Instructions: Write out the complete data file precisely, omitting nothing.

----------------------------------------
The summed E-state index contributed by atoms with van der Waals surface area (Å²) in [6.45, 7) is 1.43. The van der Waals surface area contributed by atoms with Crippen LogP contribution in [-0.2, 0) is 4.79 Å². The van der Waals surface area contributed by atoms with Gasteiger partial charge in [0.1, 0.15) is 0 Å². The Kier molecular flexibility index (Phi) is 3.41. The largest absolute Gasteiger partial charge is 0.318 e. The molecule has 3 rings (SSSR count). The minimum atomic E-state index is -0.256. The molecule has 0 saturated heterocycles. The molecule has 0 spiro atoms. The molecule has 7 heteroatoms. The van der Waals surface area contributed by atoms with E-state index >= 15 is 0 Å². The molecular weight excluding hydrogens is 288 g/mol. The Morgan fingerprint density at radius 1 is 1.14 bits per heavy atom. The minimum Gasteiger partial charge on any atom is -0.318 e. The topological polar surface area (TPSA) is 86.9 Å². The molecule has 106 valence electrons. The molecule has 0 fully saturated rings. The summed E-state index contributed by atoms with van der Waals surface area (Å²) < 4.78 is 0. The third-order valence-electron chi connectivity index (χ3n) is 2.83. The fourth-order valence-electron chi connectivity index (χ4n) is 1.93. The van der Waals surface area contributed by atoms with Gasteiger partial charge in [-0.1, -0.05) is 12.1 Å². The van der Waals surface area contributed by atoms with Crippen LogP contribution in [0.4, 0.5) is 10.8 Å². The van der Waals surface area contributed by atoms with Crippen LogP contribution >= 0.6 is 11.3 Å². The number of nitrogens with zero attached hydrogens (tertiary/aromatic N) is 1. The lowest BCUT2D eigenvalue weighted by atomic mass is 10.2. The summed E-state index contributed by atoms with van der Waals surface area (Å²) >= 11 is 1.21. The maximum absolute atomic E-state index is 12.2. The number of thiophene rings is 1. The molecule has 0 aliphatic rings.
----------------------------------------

The summed E-state index contributed by atoms with van der Waals surface area (Å²) in [6.45, 7) is 1.43. The van der Waals surface area contributed by atoms with Crippen LogP contribution in [-0.2, 0) is 4.79 Å². The van der Waals surface area contributed by atoms with Gasteiger partial charge in [0.1, 0.15) is 0 Å². The Kier molecular flexibility index (Phi) is 3.41. The largest absolute Gasteiger partial charge is 0.318 e. The molecule has 3 rings (SSSR count). The minimum atomic E-state index is -0.256. The molecule has 0 saturated heterocycles. The molecule has 0 spiro atoms. The molecule has 7 heteroatoms. The van der Waals surface area contributed by atoms with E-state index >= 15 is 0 Å². The molecular weight excluding hydrogens is 288 g/mol. The Morgan fingerprint density at radius 1 is 1.14 bits per heavy atom. The minimum Gasteiger partial charge on any atom is -0.318 e. The topological polar surface area (TPSA) is 86.9 Å². The molecule has 106 valence electrons. The molecule has 0 fully saturated rings. The summed E-state index contributed by atoms with van der Waals surface area (Å²) < 4.78 is 0. The third-order valence-electron chi connectivity index (χ3n) is 2.83. The fourth-order valence-electron chi connectivity index (χ4n) is 1.93. The van der Waals surface area contributed by atoms with Gasteiger partial charge in [-0.1, -0.05) is 12.1 Å². The van der Waals surface area contributed by atoms with Crippen LogP contribution in [0.4, 0.5) is 10.8 Å². The van der Waals surface area contributed by atoms with Crippen LogP contribution >= 0.6 is 11.3 Å². The number of nitrogens with zero attached hydrogens (tertiary/aromatic N) is 1. The lowest BCUT2D eigenvalue weighted by atomic mass is 10.2. The summed E-state index contributed by atoms with van der Waals surface area (Å²) >= 11 is 1.21. The maximum absolute atomic E-state index is 12.2. The number of thiophene rings is 1. The molecule has 0 aliphatic rings.